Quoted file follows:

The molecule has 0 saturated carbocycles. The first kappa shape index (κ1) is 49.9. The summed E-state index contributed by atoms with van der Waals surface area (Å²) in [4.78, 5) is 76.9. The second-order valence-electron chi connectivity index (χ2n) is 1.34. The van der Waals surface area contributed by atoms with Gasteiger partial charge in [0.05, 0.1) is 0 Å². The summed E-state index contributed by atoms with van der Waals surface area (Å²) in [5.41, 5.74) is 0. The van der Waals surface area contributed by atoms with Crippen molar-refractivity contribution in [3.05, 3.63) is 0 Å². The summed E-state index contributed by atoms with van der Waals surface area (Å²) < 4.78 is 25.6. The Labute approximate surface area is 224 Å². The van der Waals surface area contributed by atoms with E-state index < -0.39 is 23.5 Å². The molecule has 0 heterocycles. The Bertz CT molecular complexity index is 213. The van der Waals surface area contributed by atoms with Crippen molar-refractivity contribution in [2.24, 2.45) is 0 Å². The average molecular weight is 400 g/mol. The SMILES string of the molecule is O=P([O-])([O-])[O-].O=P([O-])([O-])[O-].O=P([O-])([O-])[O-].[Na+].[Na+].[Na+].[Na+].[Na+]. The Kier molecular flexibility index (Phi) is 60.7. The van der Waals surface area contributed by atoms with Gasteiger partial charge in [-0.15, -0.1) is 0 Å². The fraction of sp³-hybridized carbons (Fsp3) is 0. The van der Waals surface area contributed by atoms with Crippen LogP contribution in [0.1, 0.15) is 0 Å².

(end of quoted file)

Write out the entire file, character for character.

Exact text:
The molecule has 0 saturated carbocycles. The first kappa shape index (κ1) is 49.9. The summed E-state index contributed by atoms with van der Waals surface area (Å²) in [4.78, 5) is 76.9. The second-order valence-electron chi connectivity index (χ2n) is 1.34. The van der Waals surface area contributed by atoms with Gasteiger partial charge in [0.05, 0.1) is 0 Å². The summed E-state index contributed by atoms with van der Waals surface area (Å²) in [5.41, 5.74) is 0. The van der Waals surface area contributed by atoms with Crippen molar-refractivity contribution in [3.05, 3.63) is 0 Å². The summed E-state index contributed by atoms with van der Waals surface area (Å²) < 4.78 is 25.6. The Labute approximate surface area is 224 Å². The van der Waals surface area contributed by atoms with E-state index < -0.39 is 23.5 Å². The molecule has 0 heterocycles. The Bertz CT molecular complexity index is 213. The van der Waals surface area contributed by atoms with Crippen molar-refractivity contribution in [2.24, 2.45) is 0 Å². The average molecular weight is 400 g/mol. The SMILES string of the molecule is O=P([O-])([O-])[O-].O=P([O-])([O-])[O-].O=P([O-])([O-])[O-].[Na+].[Na+].[Na+].[Na+].[Na+]. The Kier molecular flexibility index (Phi) is 60.7. The van der Waals surface area contributed by atoms with Gasteiger partial charge in [-0.15, -0.1) is 0 Å². The fraction of sp³-hybridized carbons (Fsp3) is 0. The van der Waals surface area contributed by atoms with Crippen LogP contribution in [0.1, 0.15) is 0 Å².